According to insiders, the early confidence that Leno expressed stemmed from several options in the works, including the hiring of guest hosts. Leno himself guest-hosted for "The Tonight Show With Johnny Carson" during the 1988 writers strike, according to the WGA. This time around, comedian Wanda Sykes was a top pick, but she turned down the offer. Using rock stars on a rotating basis also was considered, insiders said.
Another option was having Leno do a show without a monologue or writers, relying heavily on musical acts and stand-up comedians.
None of the options, though, came to fruition, and "The Tonight Show" has continued airing reruns.
Beyond Leno's misplaced optimism about the financial well-being of his staff, he further damaged himself -- in the eyes of some workers -- with his public behavior. While he privately expressed concern for the jobs of all staff members, to the media he seemed preoccupied with supporting striking writers, including handing out doughnuts to picketers and mugging for press photos.
"He even joked that because of the writers strike, he had more time to work on his car collection," a staffer said. "That didn't sit well with us."
Medeiros said that Leno made his doughnut appearance on Day One of the strike at his request. "I asked him to come out and he did. We thought it sent a message to end the strike."
Asked if writers would object to Leno working without them during the strike in order to save jobs, Medeiros said: "I can't answer that. The story to me is that the corporations are doing this in order to pit groups against each other and break the strike."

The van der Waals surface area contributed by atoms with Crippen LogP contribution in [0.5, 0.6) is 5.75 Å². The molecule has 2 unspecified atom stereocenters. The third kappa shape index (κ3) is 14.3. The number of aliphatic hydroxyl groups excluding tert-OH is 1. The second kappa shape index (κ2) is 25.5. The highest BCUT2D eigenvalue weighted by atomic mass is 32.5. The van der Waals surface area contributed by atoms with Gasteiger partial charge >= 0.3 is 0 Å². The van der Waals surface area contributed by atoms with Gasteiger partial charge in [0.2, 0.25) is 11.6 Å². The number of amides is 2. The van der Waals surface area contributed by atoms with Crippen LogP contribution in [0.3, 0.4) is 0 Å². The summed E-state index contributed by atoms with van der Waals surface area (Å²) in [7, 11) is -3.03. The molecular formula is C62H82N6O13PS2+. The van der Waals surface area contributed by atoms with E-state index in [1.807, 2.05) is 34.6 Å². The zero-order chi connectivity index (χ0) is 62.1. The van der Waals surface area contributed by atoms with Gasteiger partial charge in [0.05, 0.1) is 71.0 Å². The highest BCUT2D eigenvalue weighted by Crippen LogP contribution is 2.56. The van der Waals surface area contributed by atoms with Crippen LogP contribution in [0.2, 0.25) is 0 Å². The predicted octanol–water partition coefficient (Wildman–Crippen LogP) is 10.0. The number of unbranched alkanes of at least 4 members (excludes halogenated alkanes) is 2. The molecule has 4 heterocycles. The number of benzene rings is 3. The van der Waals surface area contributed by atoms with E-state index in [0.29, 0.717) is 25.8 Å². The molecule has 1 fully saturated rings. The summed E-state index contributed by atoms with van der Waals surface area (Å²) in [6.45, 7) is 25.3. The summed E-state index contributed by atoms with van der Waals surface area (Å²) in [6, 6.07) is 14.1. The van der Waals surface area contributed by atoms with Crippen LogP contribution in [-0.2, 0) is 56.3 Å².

The fact that some of Leno's writers are paid $500,000 or more annually also didn't sit well with suddenly out-of-work below-the-line staffers who make a fraction of that amount. Writers also are getting residuals on "Tonight Show" reruns that air during the strike.
Another staffer complained that Leno was taking credit for getting employees two extra weeks of work, but those extra days were the result of executive producer Debbie Vickers making the request to NBC topper Jeff Zucker.
"Jay made his voice known too, and those jobs were held for four weeks," a Leno representative responded.
The final indignation was a Christmas bonus that many thought lacking. Staffers with a couple of years on the job were given $200. Some higher-paid employees were awarded three days of salary or a bit more, about the same bonuses they got last year.
The Leno representative defended the bonuses as well, pointing out that they amounted to $500,000 in aggregate out of Leno's pocket. He also noted that Leno handed out $2 million five years ago to staffers in celebration of his 10th year as host.
"Jay is a very generous man," added Medeiros. "I don't know what people expected. How much more should he give over a situation that he didn't cause?"
But, said one staffer: "When the most powerful man in TV tells you to relax, then you relax. That's why we expected the bonuses to cover us through the strike. He could of at least covered us through Christmas. That would have been nice."